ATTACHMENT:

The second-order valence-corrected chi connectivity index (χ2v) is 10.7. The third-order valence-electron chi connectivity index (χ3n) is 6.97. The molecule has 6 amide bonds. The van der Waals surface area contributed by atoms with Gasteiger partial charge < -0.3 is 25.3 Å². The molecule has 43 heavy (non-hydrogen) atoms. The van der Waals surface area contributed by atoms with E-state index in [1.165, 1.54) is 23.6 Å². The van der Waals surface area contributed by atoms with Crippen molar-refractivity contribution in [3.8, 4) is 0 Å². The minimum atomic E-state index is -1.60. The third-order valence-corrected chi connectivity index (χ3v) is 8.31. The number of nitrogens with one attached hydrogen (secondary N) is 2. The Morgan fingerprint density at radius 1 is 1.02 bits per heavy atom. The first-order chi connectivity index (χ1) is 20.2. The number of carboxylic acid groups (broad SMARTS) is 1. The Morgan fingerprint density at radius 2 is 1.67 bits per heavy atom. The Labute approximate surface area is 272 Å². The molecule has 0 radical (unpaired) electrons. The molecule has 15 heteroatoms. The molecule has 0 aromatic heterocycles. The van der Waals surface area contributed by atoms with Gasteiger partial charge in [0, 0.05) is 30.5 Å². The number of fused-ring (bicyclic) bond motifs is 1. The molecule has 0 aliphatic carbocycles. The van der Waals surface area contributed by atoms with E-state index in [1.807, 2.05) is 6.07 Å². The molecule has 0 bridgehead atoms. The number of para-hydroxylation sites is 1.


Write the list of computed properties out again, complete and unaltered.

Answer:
The second-order valence-corrected chi connectivity index (χ2v) is 10.7. The third-order valence-electron chi connectivity index (χ3n) is 6.97. The molecule has 6 amide bonds. The van der Waals surface area contributed by atoms with Gasteiger partial charge < -0.3 is 25.3 Å². The molecule has 43 heavy (non-hydrogen) atoms. The van der Waals surface area contributed by atoms with E-state index in [1.165, 1.54) is 23.6 Å². The van der Waals surface area contributed by atoms with Crippen molar-refractivity contribution in [3.8, 4) is 0 Å². The minimum atomic E-state index is -1.60. The third-order valence-corrected chi connectivity index (χ3v) is 8.31. The number of nitrogens with one attached hydrogen (secondary N) is 2. The Morgan fingerprint density at radius 1 is 1.02 bits per heavy atom. The first-order chi connectivity index (χ1) is 20.2. The number of carboxylic acid groups (broad SMARTS) is 1. The Morgan fingerprint density at radius 2 is 1.67 bits per heavy atom. The Labute approximate surface area is 272 Å². The molecule has 0 radical (unpaired) electrons. The molecule has 15 heteroatoms. The molecule has 0 aromatic heterocycles. The van der Waals surface area contributed by atoms with Gasteiger partial charge in [0, 0.05) is 30.5 Å². The number of fused-ring (bicyclic) bond motifs is 1. The molecule has 0 aliphatic carbocycles. The van der Waals surface area contributed by atoms with E-state index in [1.807, 2.05) is 6.07 Å². The molecule has 0 bridgehead atoms. The number of para-hydroxylation sites is 1.